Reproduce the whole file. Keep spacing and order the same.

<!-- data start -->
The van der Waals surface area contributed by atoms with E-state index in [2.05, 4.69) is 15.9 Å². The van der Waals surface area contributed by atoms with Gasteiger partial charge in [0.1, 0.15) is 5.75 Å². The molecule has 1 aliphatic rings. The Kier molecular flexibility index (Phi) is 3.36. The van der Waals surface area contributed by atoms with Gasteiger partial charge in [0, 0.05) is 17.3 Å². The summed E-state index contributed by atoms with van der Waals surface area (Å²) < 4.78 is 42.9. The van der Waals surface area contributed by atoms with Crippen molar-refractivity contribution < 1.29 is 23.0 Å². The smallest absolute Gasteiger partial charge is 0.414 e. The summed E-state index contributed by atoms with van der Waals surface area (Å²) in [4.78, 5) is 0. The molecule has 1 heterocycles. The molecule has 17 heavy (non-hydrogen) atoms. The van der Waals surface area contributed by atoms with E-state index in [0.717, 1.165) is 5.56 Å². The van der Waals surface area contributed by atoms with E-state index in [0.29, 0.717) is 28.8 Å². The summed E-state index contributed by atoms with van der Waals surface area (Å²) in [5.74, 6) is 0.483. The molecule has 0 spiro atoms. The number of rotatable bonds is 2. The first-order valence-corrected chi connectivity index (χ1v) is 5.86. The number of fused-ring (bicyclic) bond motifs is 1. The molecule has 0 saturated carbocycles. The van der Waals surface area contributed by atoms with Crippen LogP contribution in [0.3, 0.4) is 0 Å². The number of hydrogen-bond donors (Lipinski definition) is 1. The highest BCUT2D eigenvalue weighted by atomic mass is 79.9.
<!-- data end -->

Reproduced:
The van der Waals surface area contributed by atoms with E-state index in [2.05, 4.69) is 15.9 Å². The van der Waals surface area contributed by atoms with Gasteiger partial charge in [0.1, 0.15) is 5.75 Å². The molecule has 1 aliphatic rings. The Kier molecular flexibility index (Phi) is 3.36. The van der Waals surface area contributed by atoms with Gasteiger partial charge in [0, 0.05) is 17.3 Å². The summed E-state index contributed by atoms with van der Waals surface area (Å²) < 4.78 is 42.9. The van der Waals surface area contributed by atoms with Crippen molar-refractivity contribution < 1.29 is 23.0 Å². The smallest absolute Gasteiger partial charge is 0.414 e. The summed E-state index contributed by atoms with van der Waals surface area (Å²) in [4.78, 5) is 0. The molecule has 1 heterocycles. The molecule has 17 heavy (non-hydrogen) atoms. The van der Waals surface area contributed by atoms with E-state index in [0.717, 1.165) is 5.56 Å². The van der Waals surface area contributed by atoms with E-state index in [0.29, 0.717) is 28.8 Å². The summed E-state index contributed by atoms with van der Waals surface area (Å²) in [5.74, 6) is 0.483. The molecule has 0 spiro atoms. The number of rotatable bonds is 2. The first-order valence-corrected chi connectivity index (χ1v) is 5.86. The number of fused-ring (bicyclic) bond motifs is 1. The molecule has 0 saturated carbocycles. The van der Waals surface area contributed by atoms with Crippen LogP contribution in [0.3, 0.4) is 0 Å². The number of hydrogen-bond donors (Lipinski definition) is 1. The highest BCUT2D eigenvalue weighted by atomic mass is 79.9.